An investigation into the occurrence of hedgehog (Erinaceus europaeus) on Irish roads

Show simple item record Haigh, Amy O'Riordan, Ruth M. Butler, Fidelma 2016-05-10T10:44:42Z 2016-05-10T10:44:42Z 2014-06
dc.identifier.citation Haigh, A., O'Riordan, R. M. and Butler, F. (2014) 'An investigation into the occurrence of hedgehog (Erinaceus europaeus) on Irish roads', Wildlife Biology, 20 (3), pp. 155-160. doi: 10.2981/wlb.12126 en
dc.identifier.volume 20 en
dc.identifier.issued 3 en
dc.identifier.startpage 155 en
dc.identifier.endpage 160 en
dc.identifier.doi 10.2981/wlb.12126
dc.description.abstract Hedgehogs are one of the most common mammalian road fatalities in Europe. Between April 2008 and November 2010, two stretches of road measuring 227 km (Cork City to Caherlistrane, Co. Galway) and 32.5 km (Cork City to Bandon, Co. Cork) respectively were surveyed for hedgehog road kill. In addition to the sightings of road kill on the two stretches of road, a further 135 carcasses were collected over the study period from throughout Ireland and the sex and age group were recorded. Over the three years, a total of 50 430 km were surveyed and 133 hedgehog fatalities were observed between the two surveyed roads. The number of hedgehog road kill per km in the current study was low when compared to countries such as Belgium, Poland and New Zealand. It is suggested that this may be a consequence of hedgehogs having a greater opportunity to encounter larger busier roads in other countries. Over the three years, the majority of the 133 carcasses sighted were located beside pasture, which was the most prominent habitat along both routes. Arable land was the only habitat used in a greater proportion than what was available. K-function analysis detected clustering along the surveyed roads, with fatalities clustering annually at several locations. This would suggest that hedgehogs may use specific crossing points which would be important for the implementation of management strategies and underpass construction. Of the 135 hedgehog carcasses collected from throughout Ireland there was significantly more males than females collected, with peaks in male deaths occurring in May and June. Female deaths only outnumbered males in August, with further peaks in female deaths observed in June and July. It is suggested that these peaks are related to the breeding season (adults) and dispersal/ exploration following independence (juveniles). en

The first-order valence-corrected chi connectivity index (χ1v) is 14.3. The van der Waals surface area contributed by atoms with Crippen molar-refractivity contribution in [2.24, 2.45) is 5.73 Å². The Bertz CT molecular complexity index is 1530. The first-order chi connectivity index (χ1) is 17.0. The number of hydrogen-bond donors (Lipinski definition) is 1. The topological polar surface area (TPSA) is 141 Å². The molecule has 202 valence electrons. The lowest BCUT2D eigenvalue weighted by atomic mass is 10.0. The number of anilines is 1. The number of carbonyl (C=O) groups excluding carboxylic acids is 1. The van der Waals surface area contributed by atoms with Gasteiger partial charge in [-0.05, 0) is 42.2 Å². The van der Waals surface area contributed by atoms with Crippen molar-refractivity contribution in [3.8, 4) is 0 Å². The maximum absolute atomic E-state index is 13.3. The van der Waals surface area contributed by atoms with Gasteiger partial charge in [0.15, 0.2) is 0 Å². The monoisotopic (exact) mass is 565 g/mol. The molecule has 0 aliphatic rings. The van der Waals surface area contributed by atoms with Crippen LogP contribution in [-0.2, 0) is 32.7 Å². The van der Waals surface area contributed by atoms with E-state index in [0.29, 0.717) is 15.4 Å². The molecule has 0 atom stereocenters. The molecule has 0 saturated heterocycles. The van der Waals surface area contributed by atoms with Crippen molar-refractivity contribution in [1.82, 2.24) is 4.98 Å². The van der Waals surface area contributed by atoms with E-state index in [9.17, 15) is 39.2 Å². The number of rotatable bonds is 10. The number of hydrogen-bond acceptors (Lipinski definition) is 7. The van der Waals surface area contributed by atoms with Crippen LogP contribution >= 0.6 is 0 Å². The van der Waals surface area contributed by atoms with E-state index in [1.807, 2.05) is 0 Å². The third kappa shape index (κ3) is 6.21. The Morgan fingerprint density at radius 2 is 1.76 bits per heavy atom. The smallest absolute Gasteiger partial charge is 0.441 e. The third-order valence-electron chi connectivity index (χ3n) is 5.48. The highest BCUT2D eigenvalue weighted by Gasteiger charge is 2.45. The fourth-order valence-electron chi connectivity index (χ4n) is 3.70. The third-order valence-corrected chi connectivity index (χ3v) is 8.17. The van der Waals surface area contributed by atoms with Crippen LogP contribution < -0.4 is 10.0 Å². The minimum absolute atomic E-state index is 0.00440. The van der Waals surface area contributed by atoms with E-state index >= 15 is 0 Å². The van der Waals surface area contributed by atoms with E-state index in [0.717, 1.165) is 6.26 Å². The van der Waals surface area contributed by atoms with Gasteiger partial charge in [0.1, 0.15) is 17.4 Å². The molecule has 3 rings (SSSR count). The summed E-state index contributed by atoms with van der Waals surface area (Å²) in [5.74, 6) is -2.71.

dc.description.sponsorship Thomas Crawford Hayes Trust, National University of Ireland Galway (PhD Scholarship) en
dc.format.mimetype application/pdf en
dc.language.iso en en
dc.publisher Oikos Editorial Office en
dc.rights © 2014, the Authors. This is an Open Access article. en
dc.rights.uri en
dc.subject Habitat en
dc.subject Road kill en
dc.subject Density en
dc.subject Arable en
dc.title An investigation into the occurrence of hedgehog (Erinaceus europaeus) on Irish roads en
dc.type Article (peer-reviewed) en
dc.internal.authorcontactother Amy Haigh, Biological, Earth and Environmental Sciences, University College Cork, Cork, Ireland. +353-21-490-3000 Email: en
dc.internal.availability Full text available en 2014-08-28T15:24:37Z
dc.description.version Published Version en
dc.internal.rssid 259901024
dc.description.status Peer reviewed en
dc.identifier.journaltitle Wildlife Biology en
dc.internal.copyrightchecked No. !!CORA!! Copyright is retained by the authors: "The copyright of a paper published in Wildlife Biology is retained by the authors or the employer. Papers in Wildlife Biology are published under Creative Commons Licenses" Wildlife Biology is an Open Access journal. en
dc.internal.licenseacceptance Yes en
dc.internal.IRISemailaddress en

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© 2014, the Authors. This is an Open Access article. Except where otherwise noted, this item's license is described as © 2014, the Authors. This is an Open Access article.
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